Don’t misunderstand – I still would recommend this museum. Just know that it’s a slightly different treatment of the content than some of the other WWII and Holocaust museums in other countries.
Situated a little further out of the city center is the Stasi Museum. It’s out here for a reason – this is the former headquarters of the Stasi in East Berlin. If you want history in Berlin during the Cold War, this is one of the best places to see. In former offices, they detail the history of communism in the city and detail the Cold War from a Communist perspective.
It was very interesting. The drab and boring interior – purposefully so, this is largely how the building looked fifty years ago – puts you in the headspace of communist Berlin. My favorite parts of the museum detail the intricate systems of monitoring residents. Did you know it’s estimated that at least a third of the people living in East Germany were informing on their families and neighbors? Some rooms showed how they planted listening devices in suspected traitors’ homes or engaged in psychological warfare on them. I thought it was well done and was probably my favorite museum we did that weekend.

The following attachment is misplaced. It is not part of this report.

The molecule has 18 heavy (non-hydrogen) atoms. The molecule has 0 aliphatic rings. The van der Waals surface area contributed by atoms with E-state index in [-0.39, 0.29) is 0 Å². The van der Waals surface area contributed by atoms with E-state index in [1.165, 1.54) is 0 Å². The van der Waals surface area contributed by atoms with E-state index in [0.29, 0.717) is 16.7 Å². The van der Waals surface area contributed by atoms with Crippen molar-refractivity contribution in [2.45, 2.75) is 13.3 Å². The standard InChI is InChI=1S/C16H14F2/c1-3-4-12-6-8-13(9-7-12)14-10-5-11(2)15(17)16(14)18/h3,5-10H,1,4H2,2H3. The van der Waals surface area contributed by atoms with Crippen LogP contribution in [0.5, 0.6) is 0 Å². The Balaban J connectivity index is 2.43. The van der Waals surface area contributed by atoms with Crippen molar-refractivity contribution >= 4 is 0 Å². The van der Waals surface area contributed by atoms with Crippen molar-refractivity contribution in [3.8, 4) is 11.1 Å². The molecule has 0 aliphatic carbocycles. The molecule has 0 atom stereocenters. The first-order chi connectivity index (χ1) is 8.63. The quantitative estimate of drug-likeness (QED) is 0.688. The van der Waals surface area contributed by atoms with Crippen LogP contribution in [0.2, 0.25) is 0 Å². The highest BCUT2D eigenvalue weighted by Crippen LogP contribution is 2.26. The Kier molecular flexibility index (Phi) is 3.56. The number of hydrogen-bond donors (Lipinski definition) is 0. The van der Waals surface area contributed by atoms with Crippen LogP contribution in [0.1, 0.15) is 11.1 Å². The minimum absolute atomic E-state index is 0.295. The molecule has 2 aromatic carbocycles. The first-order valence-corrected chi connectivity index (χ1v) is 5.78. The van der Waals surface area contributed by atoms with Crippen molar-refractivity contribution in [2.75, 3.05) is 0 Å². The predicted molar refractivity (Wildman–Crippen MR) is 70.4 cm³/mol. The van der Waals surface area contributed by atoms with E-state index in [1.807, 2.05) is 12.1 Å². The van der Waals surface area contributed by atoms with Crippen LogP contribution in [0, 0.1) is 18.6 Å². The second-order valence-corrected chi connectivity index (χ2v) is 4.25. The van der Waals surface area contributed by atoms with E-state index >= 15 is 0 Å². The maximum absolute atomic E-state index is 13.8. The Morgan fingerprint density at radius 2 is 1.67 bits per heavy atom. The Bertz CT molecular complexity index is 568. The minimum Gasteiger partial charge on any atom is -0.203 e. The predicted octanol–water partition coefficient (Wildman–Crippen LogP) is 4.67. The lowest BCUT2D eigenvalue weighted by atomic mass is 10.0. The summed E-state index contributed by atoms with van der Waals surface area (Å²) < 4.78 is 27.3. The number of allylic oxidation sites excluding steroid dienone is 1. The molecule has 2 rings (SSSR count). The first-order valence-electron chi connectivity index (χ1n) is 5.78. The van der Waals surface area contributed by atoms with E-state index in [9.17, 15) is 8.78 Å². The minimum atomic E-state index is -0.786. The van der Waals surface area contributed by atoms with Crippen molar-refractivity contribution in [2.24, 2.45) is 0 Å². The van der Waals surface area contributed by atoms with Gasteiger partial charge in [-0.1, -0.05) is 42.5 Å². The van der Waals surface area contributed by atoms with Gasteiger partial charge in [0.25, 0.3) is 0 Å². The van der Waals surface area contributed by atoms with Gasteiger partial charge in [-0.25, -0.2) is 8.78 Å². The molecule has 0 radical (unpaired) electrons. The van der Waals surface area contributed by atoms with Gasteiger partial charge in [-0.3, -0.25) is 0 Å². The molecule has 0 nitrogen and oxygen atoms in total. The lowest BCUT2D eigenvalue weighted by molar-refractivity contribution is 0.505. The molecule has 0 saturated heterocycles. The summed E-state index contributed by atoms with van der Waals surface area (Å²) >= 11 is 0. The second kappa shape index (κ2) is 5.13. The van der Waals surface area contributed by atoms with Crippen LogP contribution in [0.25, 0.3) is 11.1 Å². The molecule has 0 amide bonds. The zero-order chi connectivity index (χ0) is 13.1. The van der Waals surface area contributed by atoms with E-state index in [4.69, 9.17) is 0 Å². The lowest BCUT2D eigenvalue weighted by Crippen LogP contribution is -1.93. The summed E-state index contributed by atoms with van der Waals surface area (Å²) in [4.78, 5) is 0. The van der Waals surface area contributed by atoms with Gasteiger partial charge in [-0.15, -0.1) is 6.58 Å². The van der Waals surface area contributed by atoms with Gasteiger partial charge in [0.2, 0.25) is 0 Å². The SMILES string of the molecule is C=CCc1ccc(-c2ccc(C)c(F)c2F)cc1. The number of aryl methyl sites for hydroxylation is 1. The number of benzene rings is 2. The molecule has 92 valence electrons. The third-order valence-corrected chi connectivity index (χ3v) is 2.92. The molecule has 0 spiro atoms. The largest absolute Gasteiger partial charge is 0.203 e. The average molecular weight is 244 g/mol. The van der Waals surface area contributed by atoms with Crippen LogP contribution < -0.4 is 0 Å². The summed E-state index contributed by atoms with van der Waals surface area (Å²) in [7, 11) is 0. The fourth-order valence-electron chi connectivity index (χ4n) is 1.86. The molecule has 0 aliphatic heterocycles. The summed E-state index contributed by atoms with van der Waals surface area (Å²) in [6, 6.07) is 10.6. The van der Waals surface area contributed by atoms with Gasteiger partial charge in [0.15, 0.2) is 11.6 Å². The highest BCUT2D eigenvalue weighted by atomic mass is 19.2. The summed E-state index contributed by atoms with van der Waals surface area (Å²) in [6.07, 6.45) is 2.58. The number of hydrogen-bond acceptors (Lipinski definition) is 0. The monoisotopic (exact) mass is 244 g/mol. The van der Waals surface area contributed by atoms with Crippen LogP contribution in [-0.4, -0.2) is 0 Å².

Memorial of the Berlin Wall
There are remains of the wall scattered throughout the city – you can find bits near the Topography of Terror, near Checkpoint Charlie, and of course, the most famous section is the East Side Gallery.